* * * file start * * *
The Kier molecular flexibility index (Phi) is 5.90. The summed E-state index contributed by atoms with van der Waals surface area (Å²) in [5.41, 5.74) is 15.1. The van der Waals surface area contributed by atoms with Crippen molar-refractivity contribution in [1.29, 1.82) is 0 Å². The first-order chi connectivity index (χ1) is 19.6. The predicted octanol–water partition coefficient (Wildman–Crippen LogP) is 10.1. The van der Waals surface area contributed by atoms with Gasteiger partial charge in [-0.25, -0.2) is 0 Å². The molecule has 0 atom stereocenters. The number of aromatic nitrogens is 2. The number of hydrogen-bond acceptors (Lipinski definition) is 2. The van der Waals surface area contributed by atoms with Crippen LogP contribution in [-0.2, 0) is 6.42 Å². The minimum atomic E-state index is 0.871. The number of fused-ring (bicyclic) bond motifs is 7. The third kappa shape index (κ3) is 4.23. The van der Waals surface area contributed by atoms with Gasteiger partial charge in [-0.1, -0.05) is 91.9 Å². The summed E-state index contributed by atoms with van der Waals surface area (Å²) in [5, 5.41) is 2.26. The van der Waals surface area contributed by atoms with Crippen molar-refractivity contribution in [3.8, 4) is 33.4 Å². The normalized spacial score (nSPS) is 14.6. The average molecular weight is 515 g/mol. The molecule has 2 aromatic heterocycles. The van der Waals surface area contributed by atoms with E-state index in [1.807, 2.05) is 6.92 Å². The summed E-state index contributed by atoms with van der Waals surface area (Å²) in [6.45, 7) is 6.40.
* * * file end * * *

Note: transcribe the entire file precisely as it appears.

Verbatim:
The Kier molecular flexibility index (Phi) is 5.90. The summed E-state index contributed by atoms with van der Waals surface area (Å²) in [5.41, 5.74) is 15.1. The van der Waals surface area contributed by atoms with Crippen molar-refractivity contribution in [1.29, 1.82) is 0 Å². The first-order chi connectivity index (χ1) is 19.6. The predicted octanol–water partition coefficient (Wildman–Crippen LogP) is 10.1. The van der Waals surface area contributed by atoms with Gasteiger partial charge in [-0.25, -0.2) is 0 Å². The molecule has 0 atom stereocenters. The number of aromatic nitrogens is 2. The number of hydrogen-bond acceptors (Lipinski definition) is 2. The van der Waals surface area contributed by atoms with Crippen LogP contribution in [-0.2, 0) is 6.42 Å². The minimum atomic E-state index is 0.871. The number of fused-ring (bicyclic) bond motifs is 7. The third kappa shape index (κ3) is 4.23. The van der Waals surface area contributed by atoms with Gasteiger partial charge in [-0.1, -0.05) is 91.9 Å². The summed E-state index contributed by atoms with van der Waals surface area (Å²) in [5, 5.41) is 2.26. The van der Waals surface area contributed by atoms with Crippen molar-refractivity contribution in [3.8, 4) is 33.4 Å². The normalized spacial score (nSPS) is 14.6. The average molecular weight is 515 g/mol. The molecule has 2 aromatic heterocycles. The van der Waals surface area contributed by atoms with E-state index in [1.807, 2.05) is 6.92 Å². The summed E-state index contributed by atoms with van der Waals surface area (Å²) in [6.45, 7) is 6.40.